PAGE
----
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Nearly 4.2 million-wheelbarrows of dirt had to be removed in order to renovate the Arch Grounds

ST. LOUIS - Technology, earth moving, and engineering. Those are three elements involved in the remake of the Arch Grounds.

To give you an idea, take a wheel barrel full of dirt, or actually about 4.2 million-wheelbarrows full of dirt and then you'll have a better idea of the scale of this incredible upgrade.

The 50-year-old national monument has gotten a little bit of a face lift over the last four years.

“There was 100,000 square feet of museum space underground,” says Ryan Freeman, Vice President Operations McCarthy.  “We excavated down to that and punched through and created a new opening that looks out to the West and did a 50,000 square foot extension extending out to the city with a new entry point.”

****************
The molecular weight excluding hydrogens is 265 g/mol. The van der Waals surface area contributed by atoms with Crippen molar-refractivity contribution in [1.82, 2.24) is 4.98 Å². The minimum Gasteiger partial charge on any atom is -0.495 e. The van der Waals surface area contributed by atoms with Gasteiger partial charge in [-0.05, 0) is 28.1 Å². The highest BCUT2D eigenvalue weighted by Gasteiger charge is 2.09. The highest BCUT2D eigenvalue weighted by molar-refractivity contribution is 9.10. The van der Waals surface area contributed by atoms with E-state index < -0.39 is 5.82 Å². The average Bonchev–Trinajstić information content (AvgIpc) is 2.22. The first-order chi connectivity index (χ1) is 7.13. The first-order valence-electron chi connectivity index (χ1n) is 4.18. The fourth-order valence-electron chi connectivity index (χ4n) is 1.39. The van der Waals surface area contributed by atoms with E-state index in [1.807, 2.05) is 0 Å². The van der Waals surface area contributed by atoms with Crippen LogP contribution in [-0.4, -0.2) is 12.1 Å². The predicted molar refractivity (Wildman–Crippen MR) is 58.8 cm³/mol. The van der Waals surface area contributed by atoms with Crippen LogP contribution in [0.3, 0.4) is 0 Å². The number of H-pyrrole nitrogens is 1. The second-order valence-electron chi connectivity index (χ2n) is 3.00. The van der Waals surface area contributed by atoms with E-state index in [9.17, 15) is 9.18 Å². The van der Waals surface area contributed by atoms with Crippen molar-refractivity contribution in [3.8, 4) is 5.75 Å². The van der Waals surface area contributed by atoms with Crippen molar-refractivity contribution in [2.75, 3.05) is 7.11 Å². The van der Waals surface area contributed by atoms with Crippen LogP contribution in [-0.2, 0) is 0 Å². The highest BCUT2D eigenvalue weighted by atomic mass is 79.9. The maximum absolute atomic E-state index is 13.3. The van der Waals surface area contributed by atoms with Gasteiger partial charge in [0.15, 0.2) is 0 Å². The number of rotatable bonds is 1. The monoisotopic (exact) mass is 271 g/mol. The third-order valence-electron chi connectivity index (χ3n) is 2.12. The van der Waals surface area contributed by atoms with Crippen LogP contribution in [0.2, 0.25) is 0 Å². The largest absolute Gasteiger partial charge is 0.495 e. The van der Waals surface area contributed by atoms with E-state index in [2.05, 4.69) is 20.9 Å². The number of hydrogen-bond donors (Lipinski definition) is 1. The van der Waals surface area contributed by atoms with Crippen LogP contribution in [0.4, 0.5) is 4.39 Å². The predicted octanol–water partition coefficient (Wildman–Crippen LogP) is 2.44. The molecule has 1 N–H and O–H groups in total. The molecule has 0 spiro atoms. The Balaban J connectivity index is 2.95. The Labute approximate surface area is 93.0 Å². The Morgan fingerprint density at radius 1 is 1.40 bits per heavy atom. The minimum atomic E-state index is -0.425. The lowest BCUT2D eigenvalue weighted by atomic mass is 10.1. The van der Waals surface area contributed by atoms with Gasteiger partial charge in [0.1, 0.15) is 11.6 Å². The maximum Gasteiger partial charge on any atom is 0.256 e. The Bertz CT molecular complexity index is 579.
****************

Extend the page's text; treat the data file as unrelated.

With the new 50,000 square-foot addition the renovation of both the North and South grounds included the new museum addition re-grading, new landscaping, irrigation, and installation of soil and sod.

“One of the biggest challenges with doing work at the Arch is that there are 4-million visitors that come to see the landmark,” says Freeman.  “So, we have to be able to construct the new museum and renovate the old museum while carefully interacting with them and 100`s of dump trucks coming into and out of the site every day.”

Because it is a national historic landmark there were a lot of requirements oh, and all the work had to be done while the Arch remained open.

“To reduce the overall weight, instead of using natural fill material there`s a huge volume of geo foam blocks that are placed on the lid of the addition and then encapsulated with the dirt on top so you don`t overload the structure,” says Freeman.

An estimated 400,000 radishes planted to help aerate the soil on the ground under Eero Saarinen's Gateway Arch.

“We excavated 300,000 cubic yards of material to dig down to the foundation wall of the existing museum,” says Freeman.  “That`s the equivalent of 19 football fields filled with dirt, ten feet deep.”